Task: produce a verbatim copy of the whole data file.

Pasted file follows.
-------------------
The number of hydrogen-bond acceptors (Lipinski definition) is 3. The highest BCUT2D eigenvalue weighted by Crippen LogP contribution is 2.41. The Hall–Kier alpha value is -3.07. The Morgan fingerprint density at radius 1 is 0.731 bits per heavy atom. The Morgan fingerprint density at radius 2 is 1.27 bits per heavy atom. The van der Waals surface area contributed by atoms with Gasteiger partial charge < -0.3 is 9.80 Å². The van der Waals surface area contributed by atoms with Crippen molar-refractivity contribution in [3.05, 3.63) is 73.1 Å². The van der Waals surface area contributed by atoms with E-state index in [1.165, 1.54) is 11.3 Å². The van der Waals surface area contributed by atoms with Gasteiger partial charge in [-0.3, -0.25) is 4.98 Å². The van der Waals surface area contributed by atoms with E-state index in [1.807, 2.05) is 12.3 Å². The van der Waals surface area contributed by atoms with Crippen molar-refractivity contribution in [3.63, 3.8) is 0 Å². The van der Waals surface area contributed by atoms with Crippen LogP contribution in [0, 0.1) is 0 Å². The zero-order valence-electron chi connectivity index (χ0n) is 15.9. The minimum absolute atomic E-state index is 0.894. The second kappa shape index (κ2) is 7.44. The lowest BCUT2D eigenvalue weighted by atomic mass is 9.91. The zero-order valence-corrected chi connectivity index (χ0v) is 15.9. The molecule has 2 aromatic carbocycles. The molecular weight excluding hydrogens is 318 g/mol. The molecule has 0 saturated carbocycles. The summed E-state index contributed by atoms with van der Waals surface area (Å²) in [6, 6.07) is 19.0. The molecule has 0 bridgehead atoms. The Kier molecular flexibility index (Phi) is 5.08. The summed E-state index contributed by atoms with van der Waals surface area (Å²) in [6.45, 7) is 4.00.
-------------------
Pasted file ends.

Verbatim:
The number of hydrogen-bond acceptors (Lipinski definition) is 3. The highest BCUT2D eigenvalue weighted by Crippen LogP contribution is 2.41. The Hall–Kier alpha value is -3.07. The Morgan fingerprint density at radius 1 is 0.731 bits per heavy atom. The Morgan fingerprint density at radius 2 is 1.27 bits per heavy atom. The van der Waals surface area contributed by atoms with Gasteiger partial charge < -0.3 is 9.80 Å². The van der Waals surface area contributed by atoms with Crippen molar-refractivity contribution in [3.05, 3.63) is 73.1 Å². The van der Waals surface area contributed by atoms with E-state index in [1.165, 1.54) is 11.3 Å². The van der Waals surface area contributed by atoms with Gasteiger partial charge in [-0.3, -0.25) is 4.98 Å². The van der Waals surface area contributed by atoms with E-state index in [1.807, 2.05) is 12.3 Å². The van der Waals surface area contributed by atoms with Crippen molar-refractivity contribution in [3.63, 3.8) is 0 Å². The van der Waals surface area contributed by atoms with Crippen LogP contribution in [0, 0.1) is 0 Å². The zero-order valence-electron chi connectivity index (χ0n) is 15.9. The minimum absolute atomic E-state index is 0.894. The second kappa shape index (κ2) is 7.44. The lowest BCUT2D eigenvalue weighted by atomic mass is 9.91. The zero-order valence-corrected chi connectivity index (χ0v) is 15.9. The molecule has 2 aromatic carbocycles. The molecular weight excluding hydrogens is 318 g/mol. The molecule has 0 saturated carbocycles. The summed E-state index contributed by atoms with van der Waals surface area (Å²) in [6, 6.07) is 19.0. The molecule has 0 bridgehead atoms. The Kier molecular flexibility index (Phi) is 5.08. The summed E-state index contributed by atoms with van der Waals surface area (Å²) in [6.45, 7) is 4.00.